By All Means: Time travel @ The Morgan

Travelling in time and space in just a few steps, from gallery to gallery, at The Morgan; when three fantastic exhibitions ran simultaneously through May 2019.

By any means: Contemporary drawings from The Morgan

Stephen Vitiello (American, b. 1964)
Speaker Drawing (22.06), 2006 – Pigment and spray fixative

This work is part of a series in which Vitiello explored the relationship between sound – his primary medium – and drawing. He placed pigment in a speaker that was embedded in a table, laying a sheet of paper on top. Vibrations from a synthesizer’s low-frequency oscillator moved the pigment from the speaker to the paper, creating an image that contrasted in its minimalism with the density of the aural event.


Sol LeWitt (American, 1928-2007)
Untitled (folded paper drawing), 1971

John Cage (American, 1912-1992)
Where R = Ryoanji (2R)/4-6/83, 1983
Graphite pencil

Cage often relied on chance to determine the forms of his works. The present sheet belongs to a series inspired by the Zen rock garden of the Ryoanji Temple in Kyoto, in which fifteen rocks are carefully arranged. The selection of stones, the number of tracings (here 30, as denoted by 2R, where R is equivalent to 15, the number of stones at the temple), their placement, and the number of pencils of different softness that he used (4) were determined by the I Ching, an ancient Chinese divination manual, by way of a computer simulation developed by Bell Labs in New York.


Marsha Cottrell (American, b. 1964)
Old Museum (Interior_7), 2015
Laser toner

Although Cottrell uses a computer to make her work, she does not use a computer programme to determine composition but instead passes Japanese paper through a printer numerous times, each time changing or rearranging the shapes on the screen to generate dense, layered images.


Invention and Design: Early Italian Drawings

After Girolamo Mocetto (ca. 1458-after 1531)
Metamorphosis of the Nymph Amymone, ca. 1500
Brush and brown, green-brown, and blue wash, pen and green-brown ink, and white opaque watercolour, over black chalk, on paper

Vittore Carpaccio (1460/66-1525/26)
Head of a Young Man, in Profile to the Right, 1490-1500
Black chalk, brown wash, and white opaque watercolour, on blue paper

Antonio Allegri, known as Correggio (ca. 1489-1534)
Head of a Woman Crying Out, ca. 1509-11
Charcoal and black and white chalk, on two pieces of light brown paper joined vertically

Timoteo Viti (1469-1523)
Head of a Woman in Profile to the Right, ca. 1515
Black and white chalk, on two pieces of paper joined vertically; incised with stylus

Bartolomeo Cincani, known as Bartolomeo Montagna (1447/50-1523)
Nude Man Standing Beside a High Pedestal, ca. 1515
Brush and black ink and brown wash, heightened with white opaque watercolour, over traces of black chalk, on blue paper faded to brown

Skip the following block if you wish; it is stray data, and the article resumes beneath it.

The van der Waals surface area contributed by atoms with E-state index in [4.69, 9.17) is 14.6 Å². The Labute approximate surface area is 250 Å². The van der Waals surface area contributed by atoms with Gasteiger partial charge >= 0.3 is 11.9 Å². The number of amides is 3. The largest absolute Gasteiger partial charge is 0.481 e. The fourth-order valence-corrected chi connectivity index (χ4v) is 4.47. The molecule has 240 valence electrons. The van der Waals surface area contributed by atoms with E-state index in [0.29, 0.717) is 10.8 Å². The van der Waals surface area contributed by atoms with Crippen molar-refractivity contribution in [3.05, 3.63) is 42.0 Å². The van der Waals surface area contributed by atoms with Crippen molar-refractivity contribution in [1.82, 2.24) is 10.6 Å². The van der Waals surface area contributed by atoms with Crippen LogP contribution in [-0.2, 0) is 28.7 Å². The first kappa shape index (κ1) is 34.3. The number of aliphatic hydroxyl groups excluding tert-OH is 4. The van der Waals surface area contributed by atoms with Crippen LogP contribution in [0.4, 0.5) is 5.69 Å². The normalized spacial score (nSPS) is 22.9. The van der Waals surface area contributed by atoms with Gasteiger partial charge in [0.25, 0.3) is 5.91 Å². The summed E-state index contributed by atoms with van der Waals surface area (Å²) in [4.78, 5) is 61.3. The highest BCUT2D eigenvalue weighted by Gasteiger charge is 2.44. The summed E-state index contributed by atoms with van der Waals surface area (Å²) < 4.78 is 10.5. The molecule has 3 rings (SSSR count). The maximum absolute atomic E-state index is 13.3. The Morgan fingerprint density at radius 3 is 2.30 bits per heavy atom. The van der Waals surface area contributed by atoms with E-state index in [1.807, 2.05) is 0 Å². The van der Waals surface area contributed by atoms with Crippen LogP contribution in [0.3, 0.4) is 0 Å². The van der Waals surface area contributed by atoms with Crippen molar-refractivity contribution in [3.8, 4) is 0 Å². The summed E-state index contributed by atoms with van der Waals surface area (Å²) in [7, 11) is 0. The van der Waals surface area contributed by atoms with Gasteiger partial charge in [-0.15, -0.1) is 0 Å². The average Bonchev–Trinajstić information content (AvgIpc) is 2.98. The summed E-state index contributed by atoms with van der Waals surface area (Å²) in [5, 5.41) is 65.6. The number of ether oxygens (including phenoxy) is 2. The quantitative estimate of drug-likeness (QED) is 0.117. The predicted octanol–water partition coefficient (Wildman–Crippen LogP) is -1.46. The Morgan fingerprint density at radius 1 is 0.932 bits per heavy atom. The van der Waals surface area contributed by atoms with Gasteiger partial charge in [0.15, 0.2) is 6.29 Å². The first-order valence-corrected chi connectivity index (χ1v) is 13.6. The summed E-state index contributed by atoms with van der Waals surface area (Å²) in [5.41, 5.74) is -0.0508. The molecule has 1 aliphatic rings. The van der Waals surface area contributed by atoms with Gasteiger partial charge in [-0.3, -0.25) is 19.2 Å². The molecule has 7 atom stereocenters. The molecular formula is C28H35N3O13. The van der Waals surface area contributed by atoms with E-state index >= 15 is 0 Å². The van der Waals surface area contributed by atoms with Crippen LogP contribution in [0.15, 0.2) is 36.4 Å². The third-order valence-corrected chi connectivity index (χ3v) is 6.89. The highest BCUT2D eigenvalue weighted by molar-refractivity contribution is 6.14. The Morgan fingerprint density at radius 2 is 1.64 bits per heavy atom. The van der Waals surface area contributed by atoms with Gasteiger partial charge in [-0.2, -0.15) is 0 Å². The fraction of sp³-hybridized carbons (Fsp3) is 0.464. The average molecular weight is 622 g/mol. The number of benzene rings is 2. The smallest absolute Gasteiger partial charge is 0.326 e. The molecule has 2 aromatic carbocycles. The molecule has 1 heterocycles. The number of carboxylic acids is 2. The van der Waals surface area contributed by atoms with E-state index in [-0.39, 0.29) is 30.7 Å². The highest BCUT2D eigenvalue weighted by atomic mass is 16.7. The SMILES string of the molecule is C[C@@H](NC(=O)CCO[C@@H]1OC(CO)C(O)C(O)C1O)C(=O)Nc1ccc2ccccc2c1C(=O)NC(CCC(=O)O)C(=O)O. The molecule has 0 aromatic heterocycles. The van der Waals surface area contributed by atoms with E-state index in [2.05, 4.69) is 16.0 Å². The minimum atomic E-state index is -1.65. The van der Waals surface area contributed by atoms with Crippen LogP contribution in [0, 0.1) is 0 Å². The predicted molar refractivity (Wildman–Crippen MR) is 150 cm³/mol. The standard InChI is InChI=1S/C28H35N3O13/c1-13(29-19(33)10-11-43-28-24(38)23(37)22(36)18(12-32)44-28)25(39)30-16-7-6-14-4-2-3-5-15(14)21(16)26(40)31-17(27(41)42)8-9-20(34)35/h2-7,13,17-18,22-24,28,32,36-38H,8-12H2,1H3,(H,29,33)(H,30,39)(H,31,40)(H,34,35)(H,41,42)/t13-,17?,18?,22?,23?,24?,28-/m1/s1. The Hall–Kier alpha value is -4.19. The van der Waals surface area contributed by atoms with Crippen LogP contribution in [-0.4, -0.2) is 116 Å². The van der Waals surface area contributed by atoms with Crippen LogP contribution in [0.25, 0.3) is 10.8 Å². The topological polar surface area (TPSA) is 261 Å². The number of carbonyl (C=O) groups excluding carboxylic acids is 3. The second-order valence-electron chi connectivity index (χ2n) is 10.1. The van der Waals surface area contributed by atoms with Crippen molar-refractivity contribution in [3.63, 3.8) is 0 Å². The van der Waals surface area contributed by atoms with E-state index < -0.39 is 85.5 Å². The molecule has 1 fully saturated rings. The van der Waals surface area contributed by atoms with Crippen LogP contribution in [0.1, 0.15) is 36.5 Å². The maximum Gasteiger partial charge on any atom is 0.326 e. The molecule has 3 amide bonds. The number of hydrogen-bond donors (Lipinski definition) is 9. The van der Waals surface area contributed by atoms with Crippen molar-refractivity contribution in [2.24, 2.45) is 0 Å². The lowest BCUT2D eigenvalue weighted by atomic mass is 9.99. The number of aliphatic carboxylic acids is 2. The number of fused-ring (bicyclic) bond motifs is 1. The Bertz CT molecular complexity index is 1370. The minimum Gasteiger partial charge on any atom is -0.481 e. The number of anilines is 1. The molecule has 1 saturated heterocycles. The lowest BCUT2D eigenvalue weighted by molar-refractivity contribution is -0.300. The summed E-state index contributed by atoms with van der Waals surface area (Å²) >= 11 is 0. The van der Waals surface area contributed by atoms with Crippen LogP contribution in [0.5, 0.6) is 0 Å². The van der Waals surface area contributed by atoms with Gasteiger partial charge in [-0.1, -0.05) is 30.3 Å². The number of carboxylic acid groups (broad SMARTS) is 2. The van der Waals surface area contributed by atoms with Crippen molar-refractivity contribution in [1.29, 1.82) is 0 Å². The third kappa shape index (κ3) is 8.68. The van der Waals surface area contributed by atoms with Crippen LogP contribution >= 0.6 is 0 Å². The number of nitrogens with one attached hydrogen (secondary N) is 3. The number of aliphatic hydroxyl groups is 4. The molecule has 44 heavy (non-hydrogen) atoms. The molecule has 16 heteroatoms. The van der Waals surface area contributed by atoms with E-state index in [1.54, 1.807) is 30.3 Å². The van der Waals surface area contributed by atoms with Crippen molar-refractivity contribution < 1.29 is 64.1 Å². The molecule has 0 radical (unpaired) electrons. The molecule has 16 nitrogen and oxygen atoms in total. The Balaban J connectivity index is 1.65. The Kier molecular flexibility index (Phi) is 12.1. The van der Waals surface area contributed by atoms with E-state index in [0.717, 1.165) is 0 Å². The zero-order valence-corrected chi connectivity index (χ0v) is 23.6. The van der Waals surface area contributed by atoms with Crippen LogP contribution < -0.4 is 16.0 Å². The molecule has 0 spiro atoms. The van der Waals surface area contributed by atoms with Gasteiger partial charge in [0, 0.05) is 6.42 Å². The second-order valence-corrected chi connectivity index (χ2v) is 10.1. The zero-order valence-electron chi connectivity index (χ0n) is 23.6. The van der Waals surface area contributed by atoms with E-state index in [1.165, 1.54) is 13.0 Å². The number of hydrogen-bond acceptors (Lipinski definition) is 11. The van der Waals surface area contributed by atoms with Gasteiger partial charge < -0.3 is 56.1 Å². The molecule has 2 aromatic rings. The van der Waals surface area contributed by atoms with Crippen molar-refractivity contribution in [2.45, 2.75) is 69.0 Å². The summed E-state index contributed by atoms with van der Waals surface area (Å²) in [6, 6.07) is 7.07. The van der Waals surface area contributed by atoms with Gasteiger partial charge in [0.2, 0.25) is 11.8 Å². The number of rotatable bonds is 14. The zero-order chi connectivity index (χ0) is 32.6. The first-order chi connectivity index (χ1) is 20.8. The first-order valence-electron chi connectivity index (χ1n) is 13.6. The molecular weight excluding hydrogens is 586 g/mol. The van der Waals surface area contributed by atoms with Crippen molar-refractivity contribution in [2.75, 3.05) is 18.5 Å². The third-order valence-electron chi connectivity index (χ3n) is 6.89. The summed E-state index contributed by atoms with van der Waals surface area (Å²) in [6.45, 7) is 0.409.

Attributed to Francesco Bonsignori (1455/60-1519)
Head of a Man Wearing a Cap, in Profile to the Left, ca. 1490-1500
Red, black, and white chalk

Lorenzo di Credi (ca. 1456-1536)
Head of a Young Man, Turned to the Left, Looking Downward, ca. 1490
Metalpoint, with white opaque watercolour, on pink prepared paper

Giovanni Agostino da Lodi (active ca. 1467-ca. 1524)
Head of a Bearded Man in Profile to the Right and Head of a Youth Facing Left, ca. 1500
Red chalk

Tolkien: Maker of Middle-earth

J.R.R. Tolkien
The Tree of Amalion, [?1940s] – Coloured pencil, watercolour, silver paint, black in on grey paper
MS. Tolkien Drawings 88, fol. 1

”He was the sort of painter who can paint leaves better than trees. He used to spend a long time on a single leaf, trying to catch its shape, and its sheen, and the glistening of dewdrops on its edges. Yet he wanted to paint a whole tree, with all of its leaves in the same style, and all of them different.”

This extract from Tolkien’s allegorical short story, ”Leaf by Niggle”, is a poignant expression of his own creative struggle as he sought to bring his works, both literary and academic, to completion. The story was written in the early 1940s as he worked fitfully on The Lord of the Rings, his Elvish languages and his wider legendarium, all of which seemed very far from completion. His perfectionism often resulted in numerous revisions and rewritings, whilst his interest in the minutiae led him down interesting but distracting side roads.

The only snapshot I could steal; so long were the lines, the guards had to usher Tolkien’s devotees, or the gallery would burst from overcrowding!


The Morgan Library

March 9th, 2019

...

Fill in your details below or click an icon to log in:

WordPress.com Logo

You are commenting using your WordPress.com account. Log Out /  Change )

Google photo

You are commenting using your Google account. Log Out /  Change )

Twitter picture

You are commenting using your Twitter account. Log Out /  Change )

Facebook photo

You are commenting using your Facebook account. Log Out /  Change )

Connecting to %s

This site uses Akismet to reduce spam. Learn how your comment data is processed.